Those unfamiliar with Emergent Ventures can learn more here and here. EV India announcement here. More about the winners of EV India second cohort here. To apply for EV India, use the EV application click the “Apply Now” button and select India from the “My Project Will Affect” drop-down menu.
Note that EV India is led and run by Shruti Rajagopalan, I thank her for all of her excellent work on this!
Aurea Smigrodzki was born in the USA last summer. She is the latest baby at the forefront of science. She is the first baby in history to be conceived with the help of polygenic testing. The test is fully named “preimplantation genetic testing for polygenic disorders”, or PGT-P for short.
Here is further information, the piece being written by the first IVF baby, which is now forty years ago.
Tim Roughgarden, a top-notch computer scientist (co-winner of a Gödel Prize), is teaching a class on blockchains. He’s only just begun to put up material but I liked this bit of “hype” from Lecture One.
It’s worth recognizing that we’re currently in a particular moment in time, witnessing a new area of computer science blossom before our eyes in real time. It draws on well-established parts of computer science (e.g., cryptography and distributed systems) and other fields (e.g., game theory and finance), but is developing into a fundamental and interdisciplinary area of science and engineering its own right. Future generations of computer scientists will be jealous of your opportunity to get in on the ground floor of this new area–analogous to getting into the Internet and the Web in the early 1990s. I cannot overstate the opportunities available to someone who masters the material covered in this course–current demand is much, much bigger than supply.
And perhaps this course will also serve as a partial corrective to the misguided coverage and discussion of blockchains in a typical mainstream media article or water cooler conversation, which seems bizarrely stuck in 2013 (focused almost entirely on Bitcoin, its environmental impact, the use case of payments, Silk Road, etc.). An enormous number of people, including a majority of computer science researchers and academics, have yet to grok the modern vision of blockchains: a new computing paradigm that will enable the next incarnation of the Internet and the Web, along with an entirely new generation of applications.
I share Tim’s excitement at the possibilities. Indeed, I had the pleasure of working with Tim advising a blockchain project (sadly killed by the SEC). By the way, Silvio Micali, another winner of the Godel prize, is a prime mover behind the Algorand blockchain.
Addendum: Here’s a perfect example of a mainsteam media article stuck in 2013.
Across a range of creative domains, individual careers are characterized by hot streaks, which are bursts of high-impact works clustered together in close succession. Yet it remains unclear if there are any regularities underlying the beginning of hot streaks. Here, we analyze career histories of artists, film directors, and scientists, and develop deep learning and network science methods to build high-dimensional representations of their creative outputs. We find that across all three domains, individuals tend to explore diverse styles or topics before their hot streak, but become notably more focused after the hot streak begins. Crucially, hot streaks appear to be associated with neither exploration nor exploitation behavior in isolation, but a particular sequence of exploration followed by exploitation, where the transition from exploration to exploitation closely traces the onset of a hot streak. Overall, these results may have implications for identifying and nurturing talents across a wide range of creative domains.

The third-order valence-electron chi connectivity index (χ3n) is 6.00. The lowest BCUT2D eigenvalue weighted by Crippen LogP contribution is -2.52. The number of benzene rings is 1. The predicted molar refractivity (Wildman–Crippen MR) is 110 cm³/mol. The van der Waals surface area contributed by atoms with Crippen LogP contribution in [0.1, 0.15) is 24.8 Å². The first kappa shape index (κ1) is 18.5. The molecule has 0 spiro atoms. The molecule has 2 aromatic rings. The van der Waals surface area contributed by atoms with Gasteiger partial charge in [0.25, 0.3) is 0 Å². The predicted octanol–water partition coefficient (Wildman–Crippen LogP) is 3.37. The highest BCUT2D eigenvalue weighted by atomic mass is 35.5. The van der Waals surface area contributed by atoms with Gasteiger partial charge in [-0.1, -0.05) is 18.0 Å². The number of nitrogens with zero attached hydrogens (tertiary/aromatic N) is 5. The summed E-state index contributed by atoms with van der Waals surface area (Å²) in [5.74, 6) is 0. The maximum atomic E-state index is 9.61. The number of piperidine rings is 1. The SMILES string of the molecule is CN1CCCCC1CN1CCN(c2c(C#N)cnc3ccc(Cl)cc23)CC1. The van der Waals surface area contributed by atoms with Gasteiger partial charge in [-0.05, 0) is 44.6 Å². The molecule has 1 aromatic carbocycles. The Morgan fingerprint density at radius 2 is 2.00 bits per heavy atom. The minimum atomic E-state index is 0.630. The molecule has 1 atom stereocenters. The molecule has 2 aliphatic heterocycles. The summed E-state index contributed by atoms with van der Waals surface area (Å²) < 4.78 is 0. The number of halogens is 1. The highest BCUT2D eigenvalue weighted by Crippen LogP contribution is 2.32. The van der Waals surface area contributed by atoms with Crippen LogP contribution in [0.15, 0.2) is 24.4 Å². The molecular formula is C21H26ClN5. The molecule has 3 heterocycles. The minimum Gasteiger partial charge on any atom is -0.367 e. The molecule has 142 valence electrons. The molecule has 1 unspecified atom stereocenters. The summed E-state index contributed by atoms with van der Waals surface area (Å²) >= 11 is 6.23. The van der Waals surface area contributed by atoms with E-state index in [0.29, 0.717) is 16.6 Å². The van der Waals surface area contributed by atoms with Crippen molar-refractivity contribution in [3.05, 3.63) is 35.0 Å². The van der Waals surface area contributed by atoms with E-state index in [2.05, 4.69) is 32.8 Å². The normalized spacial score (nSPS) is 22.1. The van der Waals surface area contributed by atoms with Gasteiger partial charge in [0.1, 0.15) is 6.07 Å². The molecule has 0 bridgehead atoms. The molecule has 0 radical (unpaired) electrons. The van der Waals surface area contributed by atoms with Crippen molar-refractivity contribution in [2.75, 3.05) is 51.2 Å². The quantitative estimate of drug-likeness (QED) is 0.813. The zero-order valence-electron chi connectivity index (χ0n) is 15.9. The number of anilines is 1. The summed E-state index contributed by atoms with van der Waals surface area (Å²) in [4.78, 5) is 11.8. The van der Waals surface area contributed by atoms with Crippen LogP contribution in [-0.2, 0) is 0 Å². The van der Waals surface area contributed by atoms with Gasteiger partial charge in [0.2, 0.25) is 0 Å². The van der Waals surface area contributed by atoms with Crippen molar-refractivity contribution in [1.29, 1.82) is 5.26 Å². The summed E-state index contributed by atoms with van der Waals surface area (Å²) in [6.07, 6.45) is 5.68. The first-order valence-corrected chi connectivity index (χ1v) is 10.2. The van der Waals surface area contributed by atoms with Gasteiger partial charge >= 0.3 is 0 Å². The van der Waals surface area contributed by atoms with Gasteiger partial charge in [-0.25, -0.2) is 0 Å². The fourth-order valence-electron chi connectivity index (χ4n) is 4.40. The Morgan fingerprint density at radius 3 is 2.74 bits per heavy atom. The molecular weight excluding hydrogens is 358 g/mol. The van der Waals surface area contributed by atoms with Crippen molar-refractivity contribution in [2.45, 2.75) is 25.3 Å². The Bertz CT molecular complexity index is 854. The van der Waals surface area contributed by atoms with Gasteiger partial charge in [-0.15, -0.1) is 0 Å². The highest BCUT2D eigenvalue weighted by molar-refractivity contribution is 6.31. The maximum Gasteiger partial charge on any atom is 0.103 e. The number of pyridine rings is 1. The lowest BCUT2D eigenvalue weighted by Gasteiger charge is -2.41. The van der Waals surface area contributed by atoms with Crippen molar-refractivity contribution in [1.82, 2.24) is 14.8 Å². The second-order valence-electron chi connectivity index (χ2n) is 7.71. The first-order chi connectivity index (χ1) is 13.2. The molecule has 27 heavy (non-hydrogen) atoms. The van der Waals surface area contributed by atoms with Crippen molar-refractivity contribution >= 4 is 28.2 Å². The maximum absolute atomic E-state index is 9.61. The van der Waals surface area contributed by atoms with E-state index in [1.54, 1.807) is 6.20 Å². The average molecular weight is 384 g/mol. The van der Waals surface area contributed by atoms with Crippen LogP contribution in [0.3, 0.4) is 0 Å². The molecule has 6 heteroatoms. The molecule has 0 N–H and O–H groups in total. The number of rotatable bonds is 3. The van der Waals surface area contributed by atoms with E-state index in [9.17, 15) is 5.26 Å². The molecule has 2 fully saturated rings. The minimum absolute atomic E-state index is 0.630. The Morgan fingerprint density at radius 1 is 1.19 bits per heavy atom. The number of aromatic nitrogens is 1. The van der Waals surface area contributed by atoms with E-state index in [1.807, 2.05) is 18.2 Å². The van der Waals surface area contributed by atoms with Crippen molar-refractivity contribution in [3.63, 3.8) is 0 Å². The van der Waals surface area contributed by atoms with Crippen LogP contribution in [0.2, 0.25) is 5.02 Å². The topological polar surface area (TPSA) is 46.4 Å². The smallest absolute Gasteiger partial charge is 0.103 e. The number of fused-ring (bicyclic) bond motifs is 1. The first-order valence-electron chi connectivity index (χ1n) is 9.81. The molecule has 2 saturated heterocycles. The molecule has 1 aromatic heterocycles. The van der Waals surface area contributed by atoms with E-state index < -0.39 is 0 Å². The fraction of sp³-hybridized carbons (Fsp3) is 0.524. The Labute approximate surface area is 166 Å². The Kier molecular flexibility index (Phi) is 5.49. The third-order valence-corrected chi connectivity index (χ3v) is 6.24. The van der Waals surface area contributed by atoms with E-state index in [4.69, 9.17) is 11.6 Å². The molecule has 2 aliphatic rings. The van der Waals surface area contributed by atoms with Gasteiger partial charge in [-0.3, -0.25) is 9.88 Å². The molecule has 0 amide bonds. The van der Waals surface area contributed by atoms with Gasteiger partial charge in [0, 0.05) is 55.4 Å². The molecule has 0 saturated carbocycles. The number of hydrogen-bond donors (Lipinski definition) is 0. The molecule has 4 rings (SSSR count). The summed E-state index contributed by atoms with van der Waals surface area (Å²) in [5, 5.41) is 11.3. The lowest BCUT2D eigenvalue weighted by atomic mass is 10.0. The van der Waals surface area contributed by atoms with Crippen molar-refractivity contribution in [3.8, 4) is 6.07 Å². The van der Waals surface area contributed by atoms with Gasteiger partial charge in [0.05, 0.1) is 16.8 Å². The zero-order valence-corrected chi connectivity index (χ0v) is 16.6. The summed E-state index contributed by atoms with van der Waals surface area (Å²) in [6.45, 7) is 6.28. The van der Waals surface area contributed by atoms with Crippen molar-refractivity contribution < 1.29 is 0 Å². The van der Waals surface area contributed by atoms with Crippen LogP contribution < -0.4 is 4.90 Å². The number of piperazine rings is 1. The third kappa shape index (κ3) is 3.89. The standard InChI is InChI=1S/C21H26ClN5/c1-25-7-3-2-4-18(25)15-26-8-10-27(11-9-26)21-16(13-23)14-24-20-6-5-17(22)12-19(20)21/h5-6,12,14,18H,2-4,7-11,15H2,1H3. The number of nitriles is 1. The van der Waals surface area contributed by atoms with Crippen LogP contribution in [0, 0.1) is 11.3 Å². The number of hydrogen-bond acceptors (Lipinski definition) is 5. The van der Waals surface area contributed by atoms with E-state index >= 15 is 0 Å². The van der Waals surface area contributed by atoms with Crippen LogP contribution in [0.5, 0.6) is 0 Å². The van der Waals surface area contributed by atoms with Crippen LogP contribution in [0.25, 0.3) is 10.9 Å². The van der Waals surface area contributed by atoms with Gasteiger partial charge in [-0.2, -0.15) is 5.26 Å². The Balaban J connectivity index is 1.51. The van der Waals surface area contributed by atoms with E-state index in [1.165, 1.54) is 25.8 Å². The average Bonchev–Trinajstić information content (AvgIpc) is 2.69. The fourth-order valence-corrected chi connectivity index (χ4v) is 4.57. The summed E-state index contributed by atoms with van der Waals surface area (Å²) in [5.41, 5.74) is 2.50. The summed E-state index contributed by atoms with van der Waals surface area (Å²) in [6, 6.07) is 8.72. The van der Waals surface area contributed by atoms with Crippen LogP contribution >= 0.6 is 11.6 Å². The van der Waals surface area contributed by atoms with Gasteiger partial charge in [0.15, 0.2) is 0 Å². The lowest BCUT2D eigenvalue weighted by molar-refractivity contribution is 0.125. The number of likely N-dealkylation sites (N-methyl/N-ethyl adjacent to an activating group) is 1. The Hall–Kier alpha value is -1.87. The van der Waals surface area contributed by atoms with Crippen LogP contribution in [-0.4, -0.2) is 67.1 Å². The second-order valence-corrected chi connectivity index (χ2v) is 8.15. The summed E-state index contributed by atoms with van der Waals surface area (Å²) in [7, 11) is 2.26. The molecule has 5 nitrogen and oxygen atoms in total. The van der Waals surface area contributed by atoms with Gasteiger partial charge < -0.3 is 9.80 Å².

For the pointer I thank Alice Evans.
The Ig Nobel Prize in Economics this year went to Pavlo Blavatskyy for Obesity of politicians and corruption in post-Soviet countries:
We collected 299 frontal face images of 2017 cabinet ministers from 15 post-Soviet states (Armenia, Azerbaijan, Belarus, Estonia, Georgia, Kazakhstan, Kyrgyzstan, Latvia, Lithuania, Moldova, Russia, Tajikistan, Turkmenistan, Ukraine and Uzbekistan). For each image, the minister’s body-mass index is estimated using a computer vision algorithm. The median estimated body-mass index of cabinet ministers is highly correlated with conventional measures of corruption (Transparency International Corruption Perceptions Index, World Bank worldwide governance indicator Control of Corruption, Index of Public Integrity). This result suggests that physical characteristics of politicians such as their body-mass index can be used as proxy variables for political corruption when the latter are not available, for instance at a very local level.
Other prizes here.
You may laugh but don’t forget that the great Andre Geim won an Ig Nobel prize in 2000 for levitating a frog and then won a Nobel prize in 2010 for graphene. I consider this one of the greatest accomplishments in all of science.
Photo Credit: Journal of Wildlife Diseases.
Talking with Ezra is always both fun and enlightening for me, here is his partial summary of the episode:
So we begin this conversation by discussing the case for and against economic growth, but we also get into lots of other things: why Cowen thinks the great stagnation in technology is coming to an end; the future of technologies like A.I., crypto, fourth-generation nuclear and the Chinese system of government; the problems in how we fund scientific research; what the right has done to make government both ineffective and larger; why Cowen is skeptical of universal pre-K (and why I’m not); whether I overestimate the dangers of polarization; the ways in which we’re getting weirder; the long-term future of human civilization; why reading is overrated and travel is underrated; how to appreciate classical music and much more.